Kyle Zimmer figures to be a good test case on the elasticity of baseball's old guard. Drafted by the Royals with the fifth pick of the first round, Zimmer is a long-toss devotee who has utilized Jaeger's throwing program under the tutelage of pitching coach Greg Moore at the University of San Francisco. The throwing program is a big reason why Zimmer went from being a lightly recruited third baseman three years ago to the fifth pick in the draft, so why would he want to change? More importantly, why would the Royals want him to?

Jaeger interviewed 32 of the top 50 pitchers in Baseball America's top 100 for this year's draft, and he found that 28 routinely throw at least 300 feet during training sessions. For better or worse, baseball -- especially college baseball -- has become an upper-middle-class to upper-class suburban sport, and the young men playing it are educated about the most up-to-date training techniques. Through conversations at high-level tournaments and on the Internet, there aren't many secrets. These guys come armed with knowledge.

Tim Alderson was a first-round pick of the Giants in 2007. He was traded to the Pirates for Freddy Sanchez midway through the 2009 season after his velocity -- a consistent 91-93 mph in high school -- dropped to 84-85. Once considered one of the Giants' two untouchables (Madison Bumgarner was the other), Alderson was demoted to Class A by the Pirates and was as close to being out of baseball as a 22-year-old, uninjured former first-rounder could be.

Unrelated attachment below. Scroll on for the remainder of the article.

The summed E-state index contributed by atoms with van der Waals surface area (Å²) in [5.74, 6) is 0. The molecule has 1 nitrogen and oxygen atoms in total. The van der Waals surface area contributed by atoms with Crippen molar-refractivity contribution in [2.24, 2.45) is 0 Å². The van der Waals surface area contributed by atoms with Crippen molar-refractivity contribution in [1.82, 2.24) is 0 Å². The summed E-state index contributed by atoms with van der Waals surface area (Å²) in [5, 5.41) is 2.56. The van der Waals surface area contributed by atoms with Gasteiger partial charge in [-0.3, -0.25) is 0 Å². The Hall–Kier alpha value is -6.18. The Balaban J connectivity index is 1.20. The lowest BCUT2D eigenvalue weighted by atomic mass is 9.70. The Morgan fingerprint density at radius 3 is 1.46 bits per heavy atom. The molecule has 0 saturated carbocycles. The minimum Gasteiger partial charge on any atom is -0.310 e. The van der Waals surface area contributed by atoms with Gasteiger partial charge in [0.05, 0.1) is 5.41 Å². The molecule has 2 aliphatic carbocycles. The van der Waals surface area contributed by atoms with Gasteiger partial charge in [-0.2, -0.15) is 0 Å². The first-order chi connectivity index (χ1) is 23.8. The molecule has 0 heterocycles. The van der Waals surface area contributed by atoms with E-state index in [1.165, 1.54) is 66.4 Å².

Before the 2011 season, I visited Alderson in spring training for an ESPN The Magazine story on vanishing velocity. As a result of the story, Alderson made contact with Jaeger. Alderson was on a long-toss program in high school but was forced to adapt to the 120-foot throwing programs employed by the Giants and Pirates. With Jaeger's help and the Pirates' blessing, Alderson returned to the throwing regimen that had turned him into a first-round pick.

And this year, after being converted back to a starter, he's 3-1 with a 2.33 ERA and a 1.09 WHIP in 38 2/3 innings in Double-A. Alderson is once again being talked about as a legitimate big league prospect, which raises a question: Shouldn't the best arms in the world be getting better with exposure to the best coaching and most advanced techniques?

Slowly, it could be happening. More teams are starting to believe that less isn't more. Change is out there, and it's coming from within. And it's the players who are taking matters into their own hands, calling on some old-school techniques to push the sport forward.